Tag Archives: detangling

Quick Tips for Dealing with “Wet Hair Syndrome”

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Have you ever had this problem? “Wet hair syndrome” You take the time moisturize your hair with oil and water, but then the entire day your face and neck are dripping oil…I mean, not just dripping, but oozing with oil! The other day I was in that situation where the left side of my face was oozing oil and I couldn’t stop it. Even more embarrassing, I had sit in the dentist chair and when I got up it reminded me of the scene in “Coming to America” when Daryl’s family left Jerry Curl juice stains on the McDowell’s couch. Yuck!  Here are some tips to avoid that from happening:

1. Apply, the minimal amount of oil. Sometimes, it’s just a matter of putting too much product. Sometimes we have the mentality of the more product I use, the more benefit. Instead, use a small amount and gently work the oil in. To ensure you use a small amount, rub the oil into the palms of your hands first.

2. Remove excess moisture w/ a towel before styling. Get a large towel soak up the excess. Press and squeeze the oil and water out of your hair. If you are detangling, and preparing for a wash, this does not apply, because you will wash it out anyway.

3. As a last resort, blow dry the hair on “low” to dry up the excess moisture. If you have a diffuser, that’s even better because you are not putting direct heat on the hair. Plus, a diffuser will allow you to target specific areas like the roots only to avoid damaging your ends.

4. For a wash-n-go that is still dripping wet, try loosely wrapping it with a sheer scarf to catch the water. Try not to disrupt the style too much. The sheerness will allow it to still air-dry.

5. If the style lends itself to wearing the scarf in a bow, that will catch any drippage that you have from oozing onto your face. Also, wearing a pretty scarf around your neck will at least prevent the water and oil from dripping onto your clothes.

Either way, try to follow step one to avoid this problem altogether.

Have you had this problem? What are some of your ways of dealing with this?

“What am I supposed to do with this hot, tangled mess?” Best Practices for Detangling

Come on…don’t tell me you’ve never had this moment before.

Having long, kinky hair is a blessing and a challenge at times. With longer hair comes more styling options, but also longer detangling time. Leaving the hair loose in an afro or old twistout for too long is a recipe for disaster. The strands of hair and shed hair start to tangle into each other, forming knots. Long gone are the days when getting your short hair to bounce back with water and leave-in conditioner was all you needed. Sectioning, patience and TLC are the best ways to deal with hair that is having a hard time. My average pre-shampoo detangling time is about 30 min. In the shower time is about 30 minutes and out of the shower time (detangling) is about 30 minutes. Here are some detangling practices that I find most helpful.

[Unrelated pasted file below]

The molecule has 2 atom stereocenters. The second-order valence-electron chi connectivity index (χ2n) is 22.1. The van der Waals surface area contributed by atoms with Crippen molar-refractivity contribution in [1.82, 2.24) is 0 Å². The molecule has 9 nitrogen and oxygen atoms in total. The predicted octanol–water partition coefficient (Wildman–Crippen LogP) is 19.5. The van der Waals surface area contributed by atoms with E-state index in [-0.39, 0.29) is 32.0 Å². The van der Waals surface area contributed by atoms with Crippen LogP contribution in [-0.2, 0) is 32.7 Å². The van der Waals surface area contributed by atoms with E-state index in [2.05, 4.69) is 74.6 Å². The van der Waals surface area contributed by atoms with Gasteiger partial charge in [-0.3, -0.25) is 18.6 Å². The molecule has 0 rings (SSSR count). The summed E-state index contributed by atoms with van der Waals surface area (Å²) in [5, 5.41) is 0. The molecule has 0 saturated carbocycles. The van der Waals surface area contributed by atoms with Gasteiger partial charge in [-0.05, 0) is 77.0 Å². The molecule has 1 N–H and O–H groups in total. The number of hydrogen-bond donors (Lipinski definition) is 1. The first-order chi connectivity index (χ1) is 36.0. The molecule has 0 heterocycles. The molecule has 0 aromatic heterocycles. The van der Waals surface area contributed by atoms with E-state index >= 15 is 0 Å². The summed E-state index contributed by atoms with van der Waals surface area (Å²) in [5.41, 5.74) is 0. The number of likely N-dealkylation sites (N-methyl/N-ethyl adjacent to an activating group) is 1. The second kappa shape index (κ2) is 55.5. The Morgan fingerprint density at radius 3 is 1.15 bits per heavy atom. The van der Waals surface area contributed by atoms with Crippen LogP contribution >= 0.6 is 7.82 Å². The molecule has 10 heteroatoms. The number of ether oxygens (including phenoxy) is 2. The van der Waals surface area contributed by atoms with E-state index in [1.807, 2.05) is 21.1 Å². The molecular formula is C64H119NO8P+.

1. Pre-poo
It is so necessary to use an emollient oil or conditioner to smooth and soften the hair prior to shampooing. Take the hair section by section (I do at least 1 or 2 square inches at a time) and GENTLY work and comb the product through the hair and loosen tangles and knots. I used to use olive oil (or whatever was available) to pre-poo, but I find that conditioner works better because I’m adding moisture at the same time. It’s also helpful to add oil (just pick one…) to your conditioner for extra “slip” to combat resistance and breakage when loosening tangles.

2. Finger detangle
Your fingers can feel for knots and maneuver to loosen them better than a comb. Be sure to use your fingers first to detangle before applying a wide-tooth comb to prevent breakage.

3. Wide-tooth Comb
I’m not sure of the name for this comb, but I love to use the “feather” comb with the larger teeth on one side, smaller teeth on the other and 3-tooth pick on the end. If my hair is really jacked up, I’ll start with the pick end first on a small section to loosen hair, then work on it with the large-tooth side, and then further smooth out that section with the smaller tooth side. This method has really cut down my detangling time.

4. Two-strand twist detangle
So, once you smooth out a section of hair, it is helpful to put it in a two-strand twist to keep it out of the way, and to keep the hair stretched. It is also helpful to wash your hair with the two-strand twist installed and cleanse the hair section by section to reducing tangling.

5. After shampoo sectioning
Once the hair is washed, I personally find it necessary to repeat this process of sectioning and twisting on wet hair with a good leave-in conditioner or milk and oil. I leave the twist in to keep the hair stretched until I am ready to style because my hair immediately shrinks down into a small (tangled) afro after washing. And, if I let that happen, what was the point in all the detangling I did before?

Share your detangling tips (or woes) with us!